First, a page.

This body of research overlaps with two other important roles parents play. I have already mentioned the relationship between community structure, parental socialization, and self-control (Hay et al, 2006). Recent research also suggests that parental socialization may not be necessarily as important to the development of self-control as Gottfredson and Hirschi (1990) hypothesized. For instance, Nofziger (2008) shows that mothers with low self-control will raise children with low self-control, because their own lack of impulse control inhibits their ability to adequately monitor their children's behavior and consistently punish deviant behaviors. While this line of research suggests that the relationship between parental socialization and self-control may actually be spurious, there are others who argue that the relationship is non-existent. This perspective, taken by Wright and Beaver (2005) , argues that self-control is most likely biologically determined, which, if true, would remove parental socialization from the model completely. These authors cite biological deficiencies such as ADHD which have an undeniable and intuitive relationship to self-control as evidence that biological causes should be taken into serious consideration. In their study, the inclusion of ADHD into the model made the effect of parental socialization weak and inconsistent, supporting their hypothesis that self-control is the result of biological factors. In sum, the relationship between low self-control and parental socialization proposed by Gottfredson and Hirschi (1990) may be effected in different ways by community disadvantage (Hay et al., 2006), community structure (Osgood and Anderson, 2004; Simons et al., 2005), parental self-control (Nofziger, 2008), and biological factors (Wright and Beaver, 2004).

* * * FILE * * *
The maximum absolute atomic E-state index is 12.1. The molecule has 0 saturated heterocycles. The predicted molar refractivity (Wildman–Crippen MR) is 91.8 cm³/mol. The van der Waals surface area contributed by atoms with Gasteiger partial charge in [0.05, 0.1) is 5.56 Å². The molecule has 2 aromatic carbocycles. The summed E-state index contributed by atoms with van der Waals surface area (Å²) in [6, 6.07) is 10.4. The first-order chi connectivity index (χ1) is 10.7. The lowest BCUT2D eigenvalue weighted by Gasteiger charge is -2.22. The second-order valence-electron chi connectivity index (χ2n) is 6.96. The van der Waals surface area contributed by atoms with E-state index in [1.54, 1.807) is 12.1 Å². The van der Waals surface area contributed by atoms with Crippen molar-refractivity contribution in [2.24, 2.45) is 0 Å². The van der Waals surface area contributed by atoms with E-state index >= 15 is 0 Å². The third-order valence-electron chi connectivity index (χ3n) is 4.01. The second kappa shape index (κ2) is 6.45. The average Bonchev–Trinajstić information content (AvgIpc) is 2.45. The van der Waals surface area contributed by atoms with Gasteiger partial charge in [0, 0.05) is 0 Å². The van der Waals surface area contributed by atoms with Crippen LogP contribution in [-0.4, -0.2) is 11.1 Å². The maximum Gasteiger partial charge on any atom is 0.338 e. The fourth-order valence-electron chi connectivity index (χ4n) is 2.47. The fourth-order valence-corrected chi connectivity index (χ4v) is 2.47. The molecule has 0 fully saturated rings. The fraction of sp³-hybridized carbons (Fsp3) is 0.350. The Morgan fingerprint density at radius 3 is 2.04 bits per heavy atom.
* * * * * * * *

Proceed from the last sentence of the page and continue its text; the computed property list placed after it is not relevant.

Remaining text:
In addition to the roles of parents I have already discussed, a third factor considered in the literature are family structure and processes. This refers not only to whether or not there is a difference between one and two-parent households, but also incorporates things like the age of the mother at childbirth or the relationship status of the parent if they are not married and living with the other biological parent. This line of research speaks to within-group differences among parents, suggesting that the mere fact of having a parent/being a parent does not have a universal deterrent effect on whether or not you/your child will become involved in delinquent behavior.

The age of the mother at childbirth is an issue raised by Pogarsky et al. (2003). These authors show that children born to young mothers were more likely to be involved in delinquency than children born to older mothers, though this effect was stronger among white and Hispanic families than it was for African-Americans. The authors suggest that this relationship is partially due to the circumstances these children are born into (i.e., unstable family lives), but that this factor doesn't completely explain the "young mother" effect.